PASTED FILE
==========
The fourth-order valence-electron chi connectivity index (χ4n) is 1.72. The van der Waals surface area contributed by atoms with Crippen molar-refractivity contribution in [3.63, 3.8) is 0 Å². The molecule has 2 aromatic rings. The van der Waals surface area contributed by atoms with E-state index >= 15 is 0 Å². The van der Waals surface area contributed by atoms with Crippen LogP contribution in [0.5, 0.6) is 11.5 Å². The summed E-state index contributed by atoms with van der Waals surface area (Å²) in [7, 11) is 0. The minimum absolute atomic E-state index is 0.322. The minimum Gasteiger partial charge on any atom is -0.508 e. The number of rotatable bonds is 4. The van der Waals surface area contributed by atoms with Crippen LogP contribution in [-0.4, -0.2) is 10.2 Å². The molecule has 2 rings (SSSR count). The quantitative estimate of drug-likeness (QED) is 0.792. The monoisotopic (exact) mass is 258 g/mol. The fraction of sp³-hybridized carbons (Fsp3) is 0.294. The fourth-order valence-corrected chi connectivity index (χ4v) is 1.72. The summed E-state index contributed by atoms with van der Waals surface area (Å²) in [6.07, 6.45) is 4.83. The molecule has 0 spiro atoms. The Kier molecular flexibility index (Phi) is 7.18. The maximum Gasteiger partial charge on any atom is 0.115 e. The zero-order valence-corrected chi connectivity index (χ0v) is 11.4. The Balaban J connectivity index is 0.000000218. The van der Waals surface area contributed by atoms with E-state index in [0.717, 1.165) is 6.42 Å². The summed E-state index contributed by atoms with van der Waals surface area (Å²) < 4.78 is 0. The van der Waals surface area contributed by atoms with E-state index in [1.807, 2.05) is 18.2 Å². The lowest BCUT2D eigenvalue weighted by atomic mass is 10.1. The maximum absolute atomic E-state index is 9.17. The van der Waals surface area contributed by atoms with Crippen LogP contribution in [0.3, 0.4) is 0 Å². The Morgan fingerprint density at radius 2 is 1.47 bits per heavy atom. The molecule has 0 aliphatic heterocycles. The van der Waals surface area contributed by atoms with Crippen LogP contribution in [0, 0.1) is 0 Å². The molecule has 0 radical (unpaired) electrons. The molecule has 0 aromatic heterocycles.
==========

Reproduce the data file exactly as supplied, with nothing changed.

The fourth-order valence-electron chi connectivity index (χ4n) is 1.72. The van der Waals surface area contributed by atoms with Crippen molar-refractivity contribution in [3.63, 3.8) is 0 Å². The molecule has 2 aromatic rings. The van der Waals surface area contributed by atoms with E-state index >= 15 is 0 Å². The van der Waals surface area contributed by atoms with Crippen LogP contribution in [0.5, 0.6) is 11.5 Å². The summed E-state index contributed by atoms with van der Waals surface area (Å²) in [7, 11) is 0. The minimum absolute atomic E-state index is 0.322. The minimum Gasteiger partial charge on any atom is -0.508 e. The number of rotatable bonds is 4. The van der Waals surface area contributed by atoms with Crippen LogP contribution in [-0.4, -0.2) is 10.2 Å². The molecule has 2 rings (SSSR count). The quantitative estimate of drug-likeness (QED) is 0.792. The monoisotopic (exact) mass is 258 g/mol. The fraction of sp³-hybridized carbons (Fsp3) is 0.294. The fourth-order valence-corrected chi connectivity index (χ4v) is 1.72. The summed E-state index contributed by atoms with van der Waals surface area (Å²) in [6.07, 6.45) is 4.83. The molecule has 0 spiro atoms. The Kier molecular flexibility index (Phi) is 7.18. The maximum Gasteiger partial charge on any atom is 0.115 e. The zero-order valence-corrected chi connectivity index (χ0v) is 11.4. The Balaban J connectivity index is 0.000000218. The van der Waals surface area contributed by atoms with E-state index in [0.717, 1.165) is 6.42 Å². The summed E-state index contributed by atoms with van der Waals surface area (Å²) < 4.78 is 0. The van der Waals surface area contributed by atoms with E-state index in [1.807, 2.05) is 18.2 Å². The lowest BCUT2D eigenvalue weighted by atomic mass is 10.1. The maximum absolute atomic E-state index is 9.17. The van der Waals surface area contributed by atoms with Crippen LogP contribution in [0.3, 0.4) is 0 Å². The Morgan fingerprint density at radius 2 is 1.47 bits per heavy atom. The molecule has 0 aliphatic heterocycles. The van der Waals surface area contributed by atoms with Crippen LogP contribution in [0, 0.1) is 0 Å². The molecule has 0 radical (unpaired) electrons. The molecule has 0 aromatic heterocycles.